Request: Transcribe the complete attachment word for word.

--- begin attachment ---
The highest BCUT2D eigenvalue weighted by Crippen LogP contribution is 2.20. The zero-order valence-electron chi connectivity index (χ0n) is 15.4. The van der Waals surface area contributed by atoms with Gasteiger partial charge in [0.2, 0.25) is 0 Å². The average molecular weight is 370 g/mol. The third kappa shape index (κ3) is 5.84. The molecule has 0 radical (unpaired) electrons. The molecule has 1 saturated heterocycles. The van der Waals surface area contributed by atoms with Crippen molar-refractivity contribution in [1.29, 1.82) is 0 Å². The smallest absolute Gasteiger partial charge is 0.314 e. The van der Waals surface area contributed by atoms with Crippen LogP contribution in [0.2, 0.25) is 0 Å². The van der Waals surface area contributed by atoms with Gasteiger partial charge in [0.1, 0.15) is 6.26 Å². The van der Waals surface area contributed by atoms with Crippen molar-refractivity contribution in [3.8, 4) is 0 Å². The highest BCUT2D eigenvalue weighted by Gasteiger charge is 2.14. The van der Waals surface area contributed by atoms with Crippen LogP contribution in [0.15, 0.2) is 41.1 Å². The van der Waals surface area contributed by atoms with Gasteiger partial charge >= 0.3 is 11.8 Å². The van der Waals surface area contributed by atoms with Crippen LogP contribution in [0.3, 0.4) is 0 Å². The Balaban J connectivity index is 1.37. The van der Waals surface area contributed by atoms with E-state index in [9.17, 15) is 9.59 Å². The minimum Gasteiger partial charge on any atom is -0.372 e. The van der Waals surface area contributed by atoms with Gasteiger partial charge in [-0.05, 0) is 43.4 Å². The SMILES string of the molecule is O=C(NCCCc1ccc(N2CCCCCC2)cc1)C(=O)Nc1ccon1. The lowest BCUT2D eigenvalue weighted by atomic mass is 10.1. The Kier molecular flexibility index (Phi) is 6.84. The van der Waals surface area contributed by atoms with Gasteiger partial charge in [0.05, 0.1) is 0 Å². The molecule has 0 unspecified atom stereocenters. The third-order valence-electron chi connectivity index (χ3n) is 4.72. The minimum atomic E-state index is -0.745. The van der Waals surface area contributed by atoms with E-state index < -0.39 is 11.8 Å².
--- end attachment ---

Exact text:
The highest BCUT2D eigenvalue weighted by Crippen LogP contribution is 2.20. The zero-order valence-electron chi connectivity index (χ0n) is 15.4. The van der Waals surface area contributed by atoms with Gasteiger partial charge in [0.2, 0.25) is 0 Å². The average molecular weight is 370 g/mol. The third kappa shape index (κ3) is 5.84. The molecule has 0 radical (unpaired) electrons. The molecule has 1 saturated heterocycles. The van der Waals surface area contributed by atoms with Crippen molar-refractivity contribution in [1.29, 1.82) is 0 Å². The smallest absolute Gasteiger partial charge is 0.314 e. The van der Waals surface area contributed by atoms with Crippen LogP contribution in [0.2, 0.25) is 0 Å². The van der Waals surface area contributed by atoms with Gasteiger partial charge in [0.1, 0.15) is 6.26 Å². The van der Waals surface area contributed by atoms with Crippen molar-refractivity contribution in [3.8, 4) is 0 Å². The highest BCUT2D eigenvalue weighted by Gasteiger charge is 2.14. The van der Waals surface area contributed by atoms with Crippen LogP contribution in [0.15, 0.2) is 41.1 Å². The van der Waals surface area contributed by atoms with Gasteiger partial charge >= 0.3 is 11.8 Å². The van der Waals surface area contributed by atoms with Crippen LogP contribution in [0.3, 0.4) is 0 Å². The Balaban J connectivity index is 1.37. The van der Waals surface area contributed by atoms with E-state index in [9.17, 15) is 9.59 Å². The minimum Gasteiger partial charge on any atom is -0.372 e. The van der Waals surface area contributed by atoms with Gasteiger partial charge in [-0.05, 0) is 43.4 Å². The SMILES string of the molecule is O=C(NCCCc1ccc(N2CCCCCC2)cc1)C(=O)Nc1ccon1. The lowest BCUT2D eigenvalue weighted by atomic mass is 10.1. The Kier molecular flexibility index (Phi) is 6.84. The van der Waals surface area contributed by atoms with Gasteiger partial charge in [0.05, 0.1) is 0 Å². The molecule has 0 unspecified atom stereocenters. The third-order valence-electron chi connectivity index (χ3n) is 4.72. The minimum atomic E-state index is -0.745. The van der Waals surface area contributed by atoms with E-state index < -0.39 is 11.8 Å².